The new process reduces the environmental footprint of white phosphorus production in two ways: It lowers the temperatures required for the reaction, and it generates significantly less carbon dioxide as a waste product.
Lead authors Jonathan “Jo” Melville and Andrew Licini explained in a media statement that when phosphorus is mined out of the ground, it is in the form of phosphate, a mineral whose basic unit comprises one atom of phosphorus bound to four oxygen atoms. About 95% of this phosphate ore is used to make fertilizer. The remaining phosphate ore is processed separately into white phosphorus, a molecule composed of four phosphorus atoms bound to each other.
Converting those mined phosphates into white phosphorus accounts for a substantial fraction of the carbon footprint of the entire phosphorus industry. The most energy-intensive part of the process is breaking the bonds between phosphorus and oxygen, which are very stable.
Using the traditional “thermal process,” those bonds are broken by heating carbon coke and phosphate rock to a temperature of 1,500 degrees Celsius. In this process, the carbon serves to strip away the oxygen atoms from phosphorus, leading to the eventual generation of CO2 as a byproduct. In addition, sustaining those temperatures requires a great deal of energy, adding to the carbon footprint of the method.
“That process hasn’t changed substantially since its inception over a century ago. Our goal was to figure out how we could develop a process that would substantially lower the carbon footprint of this process,” Yogesh Surendranath, senior author of the study, said. “The idea was to combine it with renewable electricity and drive that conversion of phosphate to white phosphorus with electrons rather than using carbon.”
To do that, the researchers had to come up with an alternative way to weaken the strong phosphorus-oxygen bonds found in phosphates. They achieved this by controlling the environment in which the reaction occurs. The researchers found that the reaction could be promoted using a dehydrated form of phosphoric acid, which contains long chains of phosphate salts held together by bonds called phosphoryl anhydrides. These bonds help to weaken the phosphorus-oxygen bonds.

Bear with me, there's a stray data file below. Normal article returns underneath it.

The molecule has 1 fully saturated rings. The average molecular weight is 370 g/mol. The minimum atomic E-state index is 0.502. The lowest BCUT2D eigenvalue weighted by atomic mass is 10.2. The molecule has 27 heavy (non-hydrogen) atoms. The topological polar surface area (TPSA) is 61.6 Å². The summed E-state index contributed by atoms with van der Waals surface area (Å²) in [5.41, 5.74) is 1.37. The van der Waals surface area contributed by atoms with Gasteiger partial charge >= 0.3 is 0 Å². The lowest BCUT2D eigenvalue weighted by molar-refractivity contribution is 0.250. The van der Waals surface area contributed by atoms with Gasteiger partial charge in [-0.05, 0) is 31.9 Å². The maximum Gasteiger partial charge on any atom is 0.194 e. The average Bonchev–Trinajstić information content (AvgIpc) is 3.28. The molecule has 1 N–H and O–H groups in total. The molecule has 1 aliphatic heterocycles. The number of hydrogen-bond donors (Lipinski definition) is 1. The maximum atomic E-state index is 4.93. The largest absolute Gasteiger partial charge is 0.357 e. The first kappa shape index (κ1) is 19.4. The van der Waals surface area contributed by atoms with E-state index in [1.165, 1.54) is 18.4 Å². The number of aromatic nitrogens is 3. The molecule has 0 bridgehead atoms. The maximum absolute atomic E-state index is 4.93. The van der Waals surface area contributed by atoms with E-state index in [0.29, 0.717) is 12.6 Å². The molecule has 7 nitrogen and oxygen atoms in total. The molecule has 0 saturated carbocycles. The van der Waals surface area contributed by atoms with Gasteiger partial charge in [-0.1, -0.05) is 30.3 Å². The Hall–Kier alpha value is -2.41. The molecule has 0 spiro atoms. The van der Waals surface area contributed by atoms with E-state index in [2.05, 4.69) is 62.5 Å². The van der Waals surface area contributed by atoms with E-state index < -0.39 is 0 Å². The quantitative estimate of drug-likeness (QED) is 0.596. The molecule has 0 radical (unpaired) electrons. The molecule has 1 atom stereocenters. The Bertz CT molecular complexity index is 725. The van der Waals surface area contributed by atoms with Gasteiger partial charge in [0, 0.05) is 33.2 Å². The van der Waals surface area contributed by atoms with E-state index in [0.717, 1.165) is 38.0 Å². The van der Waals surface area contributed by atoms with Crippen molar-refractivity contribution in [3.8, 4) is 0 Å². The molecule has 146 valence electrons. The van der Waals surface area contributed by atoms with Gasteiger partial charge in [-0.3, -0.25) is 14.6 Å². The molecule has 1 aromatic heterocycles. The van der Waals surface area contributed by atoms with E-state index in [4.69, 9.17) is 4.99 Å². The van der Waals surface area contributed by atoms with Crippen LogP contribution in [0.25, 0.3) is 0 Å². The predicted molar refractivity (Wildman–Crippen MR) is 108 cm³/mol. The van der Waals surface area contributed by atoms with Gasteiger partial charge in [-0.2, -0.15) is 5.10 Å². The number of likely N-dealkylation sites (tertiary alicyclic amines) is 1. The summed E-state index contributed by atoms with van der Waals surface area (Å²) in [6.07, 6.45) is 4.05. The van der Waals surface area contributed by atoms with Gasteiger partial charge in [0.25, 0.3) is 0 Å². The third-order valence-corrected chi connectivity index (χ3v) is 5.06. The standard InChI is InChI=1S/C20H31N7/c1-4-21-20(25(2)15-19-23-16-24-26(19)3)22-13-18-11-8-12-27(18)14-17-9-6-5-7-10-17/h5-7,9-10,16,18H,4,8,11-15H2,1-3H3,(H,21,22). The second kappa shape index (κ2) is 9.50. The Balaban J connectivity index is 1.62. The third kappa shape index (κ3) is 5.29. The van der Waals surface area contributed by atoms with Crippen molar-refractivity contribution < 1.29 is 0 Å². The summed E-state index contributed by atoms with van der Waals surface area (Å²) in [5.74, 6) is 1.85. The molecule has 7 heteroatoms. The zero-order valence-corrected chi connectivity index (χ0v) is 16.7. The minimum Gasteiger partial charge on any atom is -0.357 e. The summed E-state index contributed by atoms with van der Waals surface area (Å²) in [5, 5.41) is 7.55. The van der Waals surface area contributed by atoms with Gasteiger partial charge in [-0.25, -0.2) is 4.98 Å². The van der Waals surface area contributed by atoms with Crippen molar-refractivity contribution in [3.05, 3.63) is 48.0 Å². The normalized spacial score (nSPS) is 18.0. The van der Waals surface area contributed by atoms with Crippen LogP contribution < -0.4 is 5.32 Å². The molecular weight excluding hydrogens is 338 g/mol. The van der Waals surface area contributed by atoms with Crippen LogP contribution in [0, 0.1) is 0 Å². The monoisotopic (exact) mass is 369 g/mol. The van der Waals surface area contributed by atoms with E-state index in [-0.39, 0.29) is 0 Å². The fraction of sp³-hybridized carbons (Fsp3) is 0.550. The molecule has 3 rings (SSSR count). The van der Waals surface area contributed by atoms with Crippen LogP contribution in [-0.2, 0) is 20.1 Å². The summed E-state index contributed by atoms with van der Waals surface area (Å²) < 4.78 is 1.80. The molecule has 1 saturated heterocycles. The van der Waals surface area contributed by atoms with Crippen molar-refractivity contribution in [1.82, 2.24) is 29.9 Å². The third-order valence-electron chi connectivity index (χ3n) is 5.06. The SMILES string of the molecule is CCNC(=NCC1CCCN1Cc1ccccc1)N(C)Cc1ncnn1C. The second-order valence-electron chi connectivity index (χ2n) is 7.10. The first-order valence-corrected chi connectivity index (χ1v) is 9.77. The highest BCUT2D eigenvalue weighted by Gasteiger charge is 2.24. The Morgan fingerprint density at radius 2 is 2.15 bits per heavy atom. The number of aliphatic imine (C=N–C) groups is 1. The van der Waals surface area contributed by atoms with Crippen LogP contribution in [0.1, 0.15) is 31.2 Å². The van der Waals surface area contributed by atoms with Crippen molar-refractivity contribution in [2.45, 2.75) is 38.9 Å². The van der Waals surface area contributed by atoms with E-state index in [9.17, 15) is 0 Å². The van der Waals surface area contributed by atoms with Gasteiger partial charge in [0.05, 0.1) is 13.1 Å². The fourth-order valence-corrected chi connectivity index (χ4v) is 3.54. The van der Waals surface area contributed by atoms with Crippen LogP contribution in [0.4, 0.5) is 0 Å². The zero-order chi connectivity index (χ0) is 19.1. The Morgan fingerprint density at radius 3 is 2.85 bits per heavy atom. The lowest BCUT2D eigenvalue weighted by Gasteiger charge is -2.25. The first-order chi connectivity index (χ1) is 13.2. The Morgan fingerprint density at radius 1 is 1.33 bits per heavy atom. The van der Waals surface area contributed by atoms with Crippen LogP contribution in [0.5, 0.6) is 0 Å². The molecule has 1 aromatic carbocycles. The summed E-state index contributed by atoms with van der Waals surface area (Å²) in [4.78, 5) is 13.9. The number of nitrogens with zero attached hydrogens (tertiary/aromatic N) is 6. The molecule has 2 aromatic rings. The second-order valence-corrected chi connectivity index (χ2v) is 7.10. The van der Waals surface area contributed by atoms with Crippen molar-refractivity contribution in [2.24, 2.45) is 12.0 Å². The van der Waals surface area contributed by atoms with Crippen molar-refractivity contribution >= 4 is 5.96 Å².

Normally, when they run an electric current through these salts, electrons break the weakened bonds, allowing the phosphorus atoms to break free and bind to each other to form white phosphorus. At the temperatures needed for this system (about 800 C), phosphorus exists as a gas, so it can bubble out of the solution and be collected in an external chamber.
The electrode that the researchers used for this demonstration relies on carbon as a source of electrons, so the process generates some carbon dioxide as a byproduct. However, they are now working on swapping that electrode out for one that would use phosphate itself as the electron source, which would further reduce the carbon footprint by cleanly separating phosphate into phosphorus and oxygen.
With the process reported in this paper, the researchers have reduced the overall carbon footprint for generating white phosphorus by about 50%. With future modifications, they hope to bring the carbon emissions down to nearly zero, in part by using renewable energy such as solar or wind power to drive the electric current required.